From Noreen O’Sullivan, author of I’ll Tell You Why I Can’t Wear Those Clothes! Talking about Tactile Defensiveness and mother of girls with sensory processing issues, comes this personal snapshot of how her book has embodied the JKP motto, “books that make a difference”.
Five years ago, I had the honour of being signed on with JKP for my children’s book, I’ll Tell You Why I Can’t Wear Those Clothes! Talking about Tactile Defensiveness, and grateful it remains on their Best Seller list still today.
Over the years, I have received countless letters from parents thanking me for a book specifically for their child and allowing them to express their emotions around this sensory issue through drawing and writing.
We all have tiny nerves inside our bodies that we can’t see.
They have important jobs to do, like carrying messages from our skin to our brain.
That’s how we know when something is soft or hard, or hot or cold.
Winston Wallaby Can’t Stop Bouncing is a fun, illustrated storybook that will help children aged 5-10 with Attention Deficit Hyperactivity Disorder (ADHD), Sensory Processing Disorder (SPD) and/ or Autism Spectrum Conditions (ASC/ASD) to recognise their sensory needs and to develop tools to support them. To learn more about the book, who better to ask than its authors, K.I. Al-Ghani and Joy Beaney? Chatting to them, we learned a lot about hyperactivity in children, what to look out for and what can help. There’s even a downloadable activity sheet for teachers. Read on to find out more.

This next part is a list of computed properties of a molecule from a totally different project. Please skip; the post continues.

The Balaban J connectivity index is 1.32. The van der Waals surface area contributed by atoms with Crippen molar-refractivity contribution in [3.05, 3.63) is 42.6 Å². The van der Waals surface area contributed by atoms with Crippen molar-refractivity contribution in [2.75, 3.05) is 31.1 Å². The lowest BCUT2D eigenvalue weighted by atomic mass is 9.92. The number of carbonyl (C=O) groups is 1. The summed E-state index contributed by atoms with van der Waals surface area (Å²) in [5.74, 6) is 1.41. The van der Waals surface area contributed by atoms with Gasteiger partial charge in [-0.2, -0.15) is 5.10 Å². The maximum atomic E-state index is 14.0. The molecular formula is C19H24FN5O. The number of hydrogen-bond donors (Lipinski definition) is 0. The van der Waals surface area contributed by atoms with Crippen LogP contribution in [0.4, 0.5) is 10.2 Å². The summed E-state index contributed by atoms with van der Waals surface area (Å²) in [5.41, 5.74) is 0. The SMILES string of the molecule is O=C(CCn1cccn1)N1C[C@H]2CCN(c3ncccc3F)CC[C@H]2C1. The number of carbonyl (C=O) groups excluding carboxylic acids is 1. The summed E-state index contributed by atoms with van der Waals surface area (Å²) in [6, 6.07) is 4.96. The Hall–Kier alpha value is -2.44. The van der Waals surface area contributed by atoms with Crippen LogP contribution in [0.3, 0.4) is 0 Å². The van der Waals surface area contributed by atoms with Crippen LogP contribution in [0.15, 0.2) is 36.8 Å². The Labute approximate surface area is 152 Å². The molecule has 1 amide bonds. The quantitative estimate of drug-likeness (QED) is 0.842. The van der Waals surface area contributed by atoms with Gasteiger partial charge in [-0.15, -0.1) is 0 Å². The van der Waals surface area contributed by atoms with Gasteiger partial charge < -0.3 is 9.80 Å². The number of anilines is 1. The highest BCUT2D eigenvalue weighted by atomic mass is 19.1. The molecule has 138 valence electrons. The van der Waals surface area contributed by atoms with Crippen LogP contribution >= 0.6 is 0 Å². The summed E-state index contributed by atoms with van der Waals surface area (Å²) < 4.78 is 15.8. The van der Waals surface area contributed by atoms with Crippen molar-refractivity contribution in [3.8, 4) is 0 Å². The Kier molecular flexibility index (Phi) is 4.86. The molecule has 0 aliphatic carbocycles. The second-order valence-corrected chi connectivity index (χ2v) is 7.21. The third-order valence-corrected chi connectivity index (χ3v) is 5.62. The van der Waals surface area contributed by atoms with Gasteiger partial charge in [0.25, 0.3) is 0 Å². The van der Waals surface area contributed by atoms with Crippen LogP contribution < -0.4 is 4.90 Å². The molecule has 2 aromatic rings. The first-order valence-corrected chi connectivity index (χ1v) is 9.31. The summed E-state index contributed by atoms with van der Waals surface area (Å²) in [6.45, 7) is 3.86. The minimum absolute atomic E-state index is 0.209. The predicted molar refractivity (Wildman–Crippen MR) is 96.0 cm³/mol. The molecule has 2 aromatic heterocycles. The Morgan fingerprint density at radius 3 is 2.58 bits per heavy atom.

What motivated you to write Winston Wallaby Can’t Stop Bouncing and who is the book for?
Joy and I have worked together in special education for many years. We noticed that there were not many books available that could explain hyper-activity to children in a story format. We decided to collaborate on this project using Joy’s expertise in Sensory Processing Difficulties, my skills as a story teller and Haitham’s ability to bring it all to life, through his illustrations.
We think the book has something for everyone: It is a story all children can enjoy. A story in which, we hope, children with hyperactivity will be able see themselves in Winston. They will learn that it is not their fault and instead of being the problem, they could learn to be part of the solution. Parents and educators will have tools and strategies they can use that can help the child to manage their hyperactivity and, if successful, perhaps avoid the need for medication.
“My grandma isn’t a dinosaur. Why are the dinosaurs in this book teaching about death?”
“My dad’s not a leaf. I don’t understand what falling leaves have to do with him dying.”
“My aunt died. Why is everyone saying she’s in a better place?”
Metaphors, symbolic language, euphemisms. These all present challenges for many children with special needs who process information in a concrete manner. The quotes above encapsulate some of the feedback we have heard during our work in hospice care and in special education, as parents describe their struggle with explaining death and dying to their children. We wrote I Have a Question about Death: A Book for Children with Autism Spectrum Disorder or Other Special Needs to address these challenges, and to create a book that parents and caregivers can read with all children. Continue reading